In different times, Malaysians have sung other songs in unison, vociferously, with defiance, as water cannons turned the corner and batons met protestors’ skulls. Under even darker clouds, as the country hosted the SEA Games in 2017, it was music that illuminated the games’ opening ceremony and revived national pride, albeit briefly. And how will we ever forget one emotional night in May this year: how many voices, belonging to how many tribes in how many parts of our country, sang “Negaraku/Tanah tumpahnya darahku”, with emotions impossible to express otherwise?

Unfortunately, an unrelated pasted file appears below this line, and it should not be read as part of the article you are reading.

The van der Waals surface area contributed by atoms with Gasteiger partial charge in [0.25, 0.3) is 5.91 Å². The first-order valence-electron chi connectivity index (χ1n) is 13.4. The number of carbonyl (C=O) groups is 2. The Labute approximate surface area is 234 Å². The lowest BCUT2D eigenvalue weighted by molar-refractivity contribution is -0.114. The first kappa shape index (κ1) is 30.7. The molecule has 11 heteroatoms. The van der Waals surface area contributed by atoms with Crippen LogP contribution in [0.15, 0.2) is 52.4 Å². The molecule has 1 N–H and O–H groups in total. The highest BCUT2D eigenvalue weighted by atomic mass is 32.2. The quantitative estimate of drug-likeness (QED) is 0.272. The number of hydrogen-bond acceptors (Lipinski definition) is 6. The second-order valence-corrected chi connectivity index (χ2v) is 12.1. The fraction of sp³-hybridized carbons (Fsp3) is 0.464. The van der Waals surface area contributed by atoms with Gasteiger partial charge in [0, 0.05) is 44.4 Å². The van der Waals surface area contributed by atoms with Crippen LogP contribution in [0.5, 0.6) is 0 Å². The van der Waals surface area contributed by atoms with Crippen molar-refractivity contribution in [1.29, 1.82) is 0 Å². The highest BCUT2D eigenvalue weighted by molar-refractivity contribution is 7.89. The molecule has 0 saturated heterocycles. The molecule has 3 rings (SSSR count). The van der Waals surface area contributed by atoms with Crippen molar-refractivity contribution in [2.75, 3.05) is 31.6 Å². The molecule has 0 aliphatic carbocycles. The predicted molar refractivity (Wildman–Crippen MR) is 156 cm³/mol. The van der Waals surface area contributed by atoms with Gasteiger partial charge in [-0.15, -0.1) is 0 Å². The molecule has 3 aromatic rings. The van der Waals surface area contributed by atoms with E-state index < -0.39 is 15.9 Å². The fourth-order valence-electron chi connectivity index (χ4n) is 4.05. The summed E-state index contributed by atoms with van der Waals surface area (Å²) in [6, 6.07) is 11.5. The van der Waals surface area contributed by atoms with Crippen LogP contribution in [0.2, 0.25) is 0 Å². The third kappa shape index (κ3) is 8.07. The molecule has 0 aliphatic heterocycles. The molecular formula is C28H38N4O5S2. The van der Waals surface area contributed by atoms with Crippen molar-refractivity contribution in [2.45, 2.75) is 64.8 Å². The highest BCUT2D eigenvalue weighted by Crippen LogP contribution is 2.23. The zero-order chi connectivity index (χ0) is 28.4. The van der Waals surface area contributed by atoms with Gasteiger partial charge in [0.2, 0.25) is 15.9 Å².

As a nation, we are musically mute, because the vast majority of us were never taught how to sound our voices, to write our inspirations down, to express the music we might otherwise make
GE14 this year was monumental. Amid the euphoria, no one has any illusions that it will be plain sailing. Beyond governance challenges have arisen larger, more abstract matters: moral complexities, the effect of past crimes on the national psyche, identities being rapidly renegotiated and transfigured. Yet our hearts feel lighter, and again as at Merdeka, we embark on uncharted waters with optimism and hope.